McGill hosts Canadian Engineering Competition

The 2016 edition of the Canadian Engineering Competition (CEC) took place from March 3-6 2016 in Montreal QC, and was organized by the Engineering Undergraduate Society of McGill University. This event, widely regarded as one of the nation’s most prestigious Engineering competitions, annually gathers over 160 of the best and brightest Engineering students from Universities across Canada to compete in one of seven categories ranging from Junior and Senior Design to Extemporaneous Debates. Participants earn the opportunity to represent their school at CEC first by winning their Engineering Society’s local competition (such as the EUS’s McGill Engineering Competition), and then by finishing in first or second place in their category at their regional competition (such as the Quebec Engineering Competition).
The opportunity to host the Canadian Engineering Competition was awarded to the EUS in March 2014 by the Canadian Federation of Engineering Students (CFES), a Canada-wide organization that represents approximately 60,000 Engineering undergraduates across Canada. Over the course of the two years that followed, the event’s organizing committee, led by U3 Mechanical Engineering student Dean Di Giorgio, has worked to produce an event on par with the high standard of excellence and professionalism that are hallmarks of the McGill Faculty of Engineering.

A beacon in the dark

Every year, the Canadian Engineering Competition is branded with a theme to provide the event with an identity and a motivation behind the different design challenges that the competitors face at CEC. The theme of this year’s edition was a beacon in the dark, chosen to “highlight the ability of engineers to overcome the most dire situations with the might of innovation and the power of teamwork. The theme aims to expose the Canadian engineering talent to challenges such as large-scale disasters and issues like extreme poverty, in the hope that they are inspired to resolve worldwide problems in the future,” according to the event’s sponsorship package.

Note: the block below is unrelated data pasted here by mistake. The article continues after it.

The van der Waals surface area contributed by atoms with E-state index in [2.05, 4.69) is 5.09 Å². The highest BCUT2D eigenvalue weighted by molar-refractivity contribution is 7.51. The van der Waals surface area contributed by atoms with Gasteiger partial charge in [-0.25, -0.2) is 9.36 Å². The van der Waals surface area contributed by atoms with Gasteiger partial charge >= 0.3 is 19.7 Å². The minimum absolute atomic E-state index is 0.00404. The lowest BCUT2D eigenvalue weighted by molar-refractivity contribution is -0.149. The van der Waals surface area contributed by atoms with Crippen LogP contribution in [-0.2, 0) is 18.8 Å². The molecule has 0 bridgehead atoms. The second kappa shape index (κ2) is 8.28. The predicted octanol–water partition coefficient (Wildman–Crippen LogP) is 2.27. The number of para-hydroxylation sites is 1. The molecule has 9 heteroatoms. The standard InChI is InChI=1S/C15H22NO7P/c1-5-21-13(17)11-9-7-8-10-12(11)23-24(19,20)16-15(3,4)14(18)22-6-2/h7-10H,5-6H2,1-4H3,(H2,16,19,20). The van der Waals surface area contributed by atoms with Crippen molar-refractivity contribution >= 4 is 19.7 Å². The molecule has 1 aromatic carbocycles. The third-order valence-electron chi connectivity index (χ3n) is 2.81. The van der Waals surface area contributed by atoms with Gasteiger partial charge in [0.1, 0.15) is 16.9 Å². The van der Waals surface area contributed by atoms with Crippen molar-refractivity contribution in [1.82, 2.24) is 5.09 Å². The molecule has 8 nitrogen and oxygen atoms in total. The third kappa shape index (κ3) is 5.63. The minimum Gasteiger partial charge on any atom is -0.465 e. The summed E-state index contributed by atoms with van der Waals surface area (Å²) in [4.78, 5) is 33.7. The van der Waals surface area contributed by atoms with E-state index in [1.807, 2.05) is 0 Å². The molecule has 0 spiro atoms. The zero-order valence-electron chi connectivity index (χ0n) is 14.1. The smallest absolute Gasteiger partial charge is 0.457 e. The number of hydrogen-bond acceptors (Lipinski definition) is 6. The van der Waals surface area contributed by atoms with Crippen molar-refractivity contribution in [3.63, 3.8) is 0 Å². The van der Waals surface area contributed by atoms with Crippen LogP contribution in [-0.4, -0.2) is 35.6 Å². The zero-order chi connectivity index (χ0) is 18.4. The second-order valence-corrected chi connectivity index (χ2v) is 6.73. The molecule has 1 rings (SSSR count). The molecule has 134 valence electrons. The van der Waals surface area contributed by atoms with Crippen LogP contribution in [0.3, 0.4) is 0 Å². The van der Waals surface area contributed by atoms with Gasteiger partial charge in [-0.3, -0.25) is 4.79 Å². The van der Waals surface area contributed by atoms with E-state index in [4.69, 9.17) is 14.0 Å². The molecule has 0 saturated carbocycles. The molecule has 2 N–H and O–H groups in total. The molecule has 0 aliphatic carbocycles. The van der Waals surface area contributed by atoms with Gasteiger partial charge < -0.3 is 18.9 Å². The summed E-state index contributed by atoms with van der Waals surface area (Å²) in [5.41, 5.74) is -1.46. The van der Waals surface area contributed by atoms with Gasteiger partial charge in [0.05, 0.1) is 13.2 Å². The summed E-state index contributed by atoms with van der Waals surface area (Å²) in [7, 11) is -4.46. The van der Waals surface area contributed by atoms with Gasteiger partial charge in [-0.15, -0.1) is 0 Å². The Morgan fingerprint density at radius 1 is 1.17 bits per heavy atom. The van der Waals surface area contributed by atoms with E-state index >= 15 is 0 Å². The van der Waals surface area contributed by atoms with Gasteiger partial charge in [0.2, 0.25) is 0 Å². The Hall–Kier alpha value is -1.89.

The guiding principle behind this theme was especially noticeable in the Competition’s Junior and Senior Design categories, in which teams of four are given a limited amount of time to build a prototype tasked with accomplishing a very specific goal. In the case of the former, the challenge was to build a deployable and retractable bridge capable of spanning three different lengths. The context behind this challenge was to provide a third-world village with the means to acquire useful resources that would otherwise be inaccessible. The challenge for Senior Design, which was by all accounts exceptionally difficult this year, was to build a Bluetooth-controlled robot capable of navigating difficult terrain, and then acquiring and storing three Styrofoam cubes and 0.5L of water. This was intended to simulate a robot finding food and water in a disaster zone.